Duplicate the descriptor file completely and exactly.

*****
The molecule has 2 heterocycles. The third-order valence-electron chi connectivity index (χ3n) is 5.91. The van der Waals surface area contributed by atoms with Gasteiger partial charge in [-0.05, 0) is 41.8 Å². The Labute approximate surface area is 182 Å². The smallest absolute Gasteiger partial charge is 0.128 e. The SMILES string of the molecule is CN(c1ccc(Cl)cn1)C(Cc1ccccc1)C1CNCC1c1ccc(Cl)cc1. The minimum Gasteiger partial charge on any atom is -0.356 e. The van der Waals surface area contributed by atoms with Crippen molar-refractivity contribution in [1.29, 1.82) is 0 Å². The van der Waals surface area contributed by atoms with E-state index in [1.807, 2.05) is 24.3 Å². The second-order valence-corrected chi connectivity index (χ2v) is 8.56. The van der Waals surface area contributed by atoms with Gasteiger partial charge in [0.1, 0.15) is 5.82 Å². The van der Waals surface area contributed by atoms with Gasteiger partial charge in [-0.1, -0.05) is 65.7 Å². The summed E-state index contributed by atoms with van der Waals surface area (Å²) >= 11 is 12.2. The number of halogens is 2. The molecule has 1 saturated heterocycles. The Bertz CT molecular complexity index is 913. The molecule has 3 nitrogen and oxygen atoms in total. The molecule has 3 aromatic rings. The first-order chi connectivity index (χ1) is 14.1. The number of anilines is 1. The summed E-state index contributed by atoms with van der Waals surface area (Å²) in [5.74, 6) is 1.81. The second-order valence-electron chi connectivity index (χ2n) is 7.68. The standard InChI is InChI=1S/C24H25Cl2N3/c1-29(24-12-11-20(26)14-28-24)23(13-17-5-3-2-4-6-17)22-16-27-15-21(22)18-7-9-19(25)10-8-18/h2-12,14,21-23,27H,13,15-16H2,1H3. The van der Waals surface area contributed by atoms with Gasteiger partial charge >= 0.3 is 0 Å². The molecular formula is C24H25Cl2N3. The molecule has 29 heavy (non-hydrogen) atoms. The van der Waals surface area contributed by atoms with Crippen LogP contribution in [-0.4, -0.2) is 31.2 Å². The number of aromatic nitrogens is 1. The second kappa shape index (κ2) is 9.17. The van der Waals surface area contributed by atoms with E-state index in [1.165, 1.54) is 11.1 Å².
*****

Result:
The molecule has 2 heterocycles. The third-order valence-electron chi connectivity index (χ3n) is 5.91. The van der Waals surface area contributed by atoms with Gasteiger partial charge in [-0.05, 0) is 41.8 Å². The Labute approximate surface area is 182 Å². The smallest absolute Gasteiger partial charge is 0.128 e. The SMILES string of the molecule is CN(c1ccc(Cl)cn1)C(Cc1ccccc1)C1CNCC1c1ccc(Cl)cc1. The minimum Gasteiger partial charge on any atom is -0.356 e. The van der Waals surface area contributed by atoms with Crippen molar-refractivity contribution in [1.29, 1.82) is 0 Å². The van der Waals surface area contributed by atoms with E-state index in [1.807, 2.05) is 24.3 Å². The second-order valence-corrected chi connectivity index (χ2v) is 8.56. The van der Waals surface area contributed by atoms with Gasteiger partial charge in [0.1, 0.15) is 5.82 Å². The van der Waals surface area contributed by atoms with Gasteiger partial charge in [-0.1, -0.05) is 65.7 Å². The summed E-state index contributed by atoms with van der Waals surface area (Å²) >= 11 is 12.2. The number of halogens is 2. The molecule has 1 saturated heterocycles. The Bertz CT molecular complexity index is 913. The molecule has 3 nitrogen and oxygen atoms in total. The molecule has 3 aromatic rings. The first-order chi connectivity index (χ1) is 14.1. The number of anilines is 1. The summed E-state index contributed by atoms with van der Waals surface area (Å²) in [5.74, 6) is 1.81. The second-order valence-electron chi connectivity index (χ2n) is 7.68. The standard InChI is InChI=1S/C24H25Cl2N3/c1-29(24-12-11-20(26)14-28-24)23(13-17-5-3-2-4-6-17)22-16-27-15-21(22)18-7-9-19(25)10-8-18/h2-12,14,21-23,27H,13,15-16H2,1H3. The van der Waals surface area contributed by atoms with Gasteiger partial charge >= 0.3 is 0 Å². The molecular formula is C24H25Cl2N3. The molecule has 29 heavy (non-hydrogen) atoms. The van der Waals surface area contributed by atoms with Crippen LogP contribution in [-0.4, -0.2) is 31.2 Å². The number of aromatic nitrogens is 1. The second kappa shape index (κ2) is 9.17. The van der Waals surface area contributed by atoms with E-state index in [1.165, 1.54) is 11.1 Å².